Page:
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Financial Literacy Sought in Fiji to Prevent Hire Purchase Fleecing

Written by Steve Rhode

The Consumer Council in Fiji is launching a financial literacy effort to help educate consumers about hire purchase agreements. For those that might not know, a hire purchase (HP) agreement is used to to purchase goods using installment credit.

In cases where a buyer cannot afford to pay the asked price for an item of property as a lump sum but can afford to pay a percentage as a deposit, a hire-purchase contract allows the buyer to hire the goods for a monthly rent. When a sum equal to the original full price plus interest has been paid in equal installments, the buyer may then exercise an option to buy the goods at a predetermined price (usually a nominal sum) or return the goods to the owner.

Others may be more familiar with the term rent to own.

In a national survey in Fiji, 46 percent of respondents said they had purchased goods using HP. Of those, 29 percent said they had made multiple HP arrangements. The incidence of hire purchase agreements is large. – Source

The concern is that consumers do not understand how hire purchase agreements actually work and the financial pitfalls of making such purchases.

According to a report by the Consumer Council of Fiji:

“41% of the population claim that they are loyal HP consumers. Of those relying on HP, 79% understand that HP is a loan that they take from the seller to purchase the items. A fifth, on the other hand, think that the HP system is a system of delayed payments for the items bought, without any additional charge on the cash price of the item.

Of those who purchased goods on HP, 36% stated that for their last purchase, the supplier did not advise them of the interest and principal components of the purchase. As a part of the HP requirements, sellers are required to provide documentation on the various charges and fees for the items. These are given as part of the contract between the seller and the buyer.

However, not all buyers are financially literate. As such, an explanation in their preferred language would have a lasting impact on their minds on the key financial commitments that they are making under the contract. There currently is no requirement that each HP customer receive an explanation in a language of their choice of the financial terms and conditions of the HP agreement.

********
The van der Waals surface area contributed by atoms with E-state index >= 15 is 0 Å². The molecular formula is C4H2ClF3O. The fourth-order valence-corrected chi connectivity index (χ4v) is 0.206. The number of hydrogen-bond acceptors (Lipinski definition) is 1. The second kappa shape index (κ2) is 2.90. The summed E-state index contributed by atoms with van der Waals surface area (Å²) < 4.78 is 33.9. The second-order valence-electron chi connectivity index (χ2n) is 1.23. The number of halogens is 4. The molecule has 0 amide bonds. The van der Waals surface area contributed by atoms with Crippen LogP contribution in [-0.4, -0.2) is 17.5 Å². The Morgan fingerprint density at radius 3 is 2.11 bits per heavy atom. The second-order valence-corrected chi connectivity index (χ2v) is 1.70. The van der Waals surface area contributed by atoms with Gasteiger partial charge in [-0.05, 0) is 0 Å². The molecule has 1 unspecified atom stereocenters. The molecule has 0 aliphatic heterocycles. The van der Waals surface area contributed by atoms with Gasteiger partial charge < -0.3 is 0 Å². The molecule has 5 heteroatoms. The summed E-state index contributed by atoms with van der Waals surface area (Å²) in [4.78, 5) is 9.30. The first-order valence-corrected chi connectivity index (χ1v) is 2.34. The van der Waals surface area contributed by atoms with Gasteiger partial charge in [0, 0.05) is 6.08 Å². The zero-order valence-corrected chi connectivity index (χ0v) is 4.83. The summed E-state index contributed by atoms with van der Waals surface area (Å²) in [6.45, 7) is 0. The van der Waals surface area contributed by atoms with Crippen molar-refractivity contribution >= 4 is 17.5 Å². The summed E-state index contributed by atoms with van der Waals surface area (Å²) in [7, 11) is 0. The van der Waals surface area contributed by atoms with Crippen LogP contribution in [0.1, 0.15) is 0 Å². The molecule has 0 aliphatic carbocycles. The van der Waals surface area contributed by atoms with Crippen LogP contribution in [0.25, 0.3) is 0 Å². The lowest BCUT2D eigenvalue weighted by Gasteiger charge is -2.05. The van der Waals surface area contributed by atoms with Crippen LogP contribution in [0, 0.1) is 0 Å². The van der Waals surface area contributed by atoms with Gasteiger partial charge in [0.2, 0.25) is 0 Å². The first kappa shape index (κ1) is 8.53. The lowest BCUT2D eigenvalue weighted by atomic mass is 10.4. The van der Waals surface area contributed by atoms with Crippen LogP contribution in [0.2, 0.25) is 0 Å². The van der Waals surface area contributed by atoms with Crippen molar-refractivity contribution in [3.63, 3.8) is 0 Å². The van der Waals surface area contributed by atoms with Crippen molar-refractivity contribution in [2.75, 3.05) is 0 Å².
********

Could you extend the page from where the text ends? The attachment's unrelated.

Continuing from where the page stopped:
53% of the HP customers asked the seller to advise them of the total interest payments on the purchase. Most were shown the contract between the seller and the buyer. The contract does not have any statement or explanation on the way the interest rates are calculated.

Financial literacy empowers a party to assess the options available to each. One option that consumers of HP have is paying off their loans earlier than the due date. To exercise this option they would need to know the financial advantages that they would get out of early payments. Actual responses from consumers show that 71% of the consumers do not get shown any calculations on rebates for early payments. Of the 29% who were shown some calculations or any formula on the calculation of the rebates, a quarter could not understand the calculations.

HP companies also levy a ‘documentation fee’ on every HP activity. The legislation is silent on the types of fees which credit providers can levy, and their quantums.

44% of the consumers in Fiji do not know that there is a documentation fee that is included in the calculations for the HP credit terms. Further, of the 56% who are aware of this fee, only 58% learnt of this before they bought the items on HP; 42% learnt of this fee either after they had agreed to buy the item or after repayments had started.”

It’s Time for Fiji to Take Action

It’s time for Fiji to take positive action to not outlaw HP arrangements but make them much more transparent so consumers know what they are purchasing and what the total cost is.

Apparent disclosures of such information help both merchants and consumers in the long run. Merchants will receive greater protection against criticisms they have hidden or duped consumers in transactions. Consumers will get more information about the true cost of the transaction so they can make a more fully informed decision about the purchase.


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About the author

Steve Rhode

Steve Rhode is the Get Out of Debt Guy and has been helping good people with bad debt problems since 1994. You can learn more about Steve, here.

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